February 8, 2018 at 7:47 pm #6377
Human beings are born free and equal, both in rights and in dignity. This is the fundamental principle enshrined in the 1948 Universal Declaration of Human Rights. On 10 December nearly 70 years ago, the United Nations adopted the Universal Declaration of Human Rights, the first international assertion of the “highest aspiration of the common people”, including the “promotion of universal respect for and observance of human rights and fundamental freedoms”, and “… a world in which human beings shall enjoy freedom of speech and belief and freedom from fear and want”.
Every four minutes, three young women become infected with HIV (UNAIDS Right to Health report, 2017). They are clearly not enjoying their right to health, nor will they, until we are able to reverse the inequalities and discrimination that fuel HIV spread and encourage violence against women and girls.
To end violence against women and girls, men playing a vital role in bringing change. Challenging sexism, male dominance and male privilege as society’s norm starts with modeling positive masculinities. Parents can instill principles of equality, rights and respect as they raise their sons; and men can call out their peers for the behaviours that are now being understood as the unacceptable tip of the harassment iceberg. This means bringing women and girls as equals into everything that concerns them, and planning solutions to end violence with those who have been previously dismissed, sidelined or excluded. As a global community, how can we act now to end violence against women and girls, to change institutions and work together to end discrimination, restore human rights and dignity, and leave no one behind?February 9, 2018 at 2:16 pm #6380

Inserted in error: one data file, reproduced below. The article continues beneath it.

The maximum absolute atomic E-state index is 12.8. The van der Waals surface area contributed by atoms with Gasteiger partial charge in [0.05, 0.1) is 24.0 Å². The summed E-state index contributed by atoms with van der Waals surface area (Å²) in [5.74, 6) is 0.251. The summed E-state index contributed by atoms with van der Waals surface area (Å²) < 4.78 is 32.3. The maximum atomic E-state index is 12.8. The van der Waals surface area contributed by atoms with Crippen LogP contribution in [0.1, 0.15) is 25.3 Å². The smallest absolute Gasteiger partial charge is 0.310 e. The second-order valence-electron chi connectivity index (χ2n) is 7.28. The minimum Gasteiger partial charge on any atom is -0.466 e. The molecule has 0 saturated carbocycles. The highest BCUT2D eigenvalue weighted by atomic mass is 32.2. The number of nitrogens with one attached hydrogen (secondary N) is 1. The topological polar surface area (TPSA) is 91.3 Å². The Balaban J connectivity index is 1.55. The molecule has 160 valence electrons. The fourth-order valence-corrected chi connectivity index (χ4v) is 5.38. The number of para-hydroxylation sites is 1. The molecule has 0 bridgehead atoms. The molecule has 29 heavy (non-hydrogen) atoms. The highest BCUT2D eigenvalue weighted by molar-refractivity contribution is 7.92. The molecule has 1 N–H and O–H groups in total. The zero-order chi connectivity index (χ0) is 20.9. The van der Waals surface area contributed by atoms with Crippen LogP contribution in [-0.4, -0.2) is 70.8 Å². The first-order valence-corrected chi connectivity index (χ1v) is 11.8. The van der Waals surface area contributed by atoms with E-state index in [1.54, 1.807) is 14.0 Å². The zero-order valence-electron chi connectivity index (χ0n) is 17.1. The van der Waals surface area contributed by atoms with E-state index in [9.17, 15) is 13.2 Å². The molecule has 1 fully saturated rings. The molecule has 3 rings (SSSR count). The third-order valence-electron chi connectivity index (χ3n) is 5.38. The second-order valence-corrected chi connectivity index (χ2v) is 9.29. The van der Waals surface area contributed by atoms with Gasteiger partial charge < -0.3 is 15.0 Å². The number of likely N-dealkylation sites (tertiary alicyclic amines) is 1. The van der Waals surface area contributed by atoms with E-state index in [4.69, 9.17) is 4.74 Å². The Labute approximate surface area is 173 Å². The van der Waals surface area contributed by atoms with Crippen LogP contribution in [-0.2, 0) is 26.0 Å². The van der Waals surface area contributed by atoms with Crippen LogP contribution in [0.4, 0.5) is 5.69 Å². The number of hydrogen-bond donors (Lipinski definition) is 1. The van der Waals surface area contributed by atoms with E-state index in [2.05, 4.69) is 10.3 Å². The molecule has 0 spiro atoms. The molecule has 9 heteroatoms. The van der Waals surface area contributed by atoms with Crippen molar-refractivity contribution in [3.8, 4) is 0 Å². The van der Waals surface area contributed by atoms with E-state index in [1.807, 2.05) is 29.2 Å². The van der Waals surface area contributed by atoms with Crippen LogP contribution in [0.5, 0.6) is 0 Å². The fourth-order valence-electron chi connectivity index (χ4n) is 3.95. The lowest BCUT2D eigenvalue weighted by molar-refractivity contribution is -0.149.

Gender based violence is sustained by silence; therefore the continued under reporting of such perpetuates the culture of violence. The cultural setup of patriarchy mostly in Africa has also sustained gender-based violence . There is need for victims of gender-based violence to speak out and seek justice in order to reduce the incidences. Gender based violence is a violation of human rights and should be condemned in the home and in society at large.It is also of paramount importance that we have a huge involvement of men in whatever initiative that we doing in putting gender based violence to an end.The violence experienced by women takes place mostly within the privacy of their homes and, to a large extent, has contributed to a culture of silence as regards the health consequences and, in particular, the reproductive and sexual health ramifications of gender-based violence in the lives of girls and women across all social strata. Religious and cultural beliefs, as well as downright criminality, are some of the factors responsible for the disregard for women’s rights. Ending GBV should start at family level; there is need for awareness raising at the family level. The issues of GBV must not be left to the Government alone; everyone must take part to reduce incidences of violence.It is high time we walk communities through a process of change. Our major tool will be dialogue. We need to influence individuals to reflect on their own lives and relationships and use these as the starting point for initiating change.
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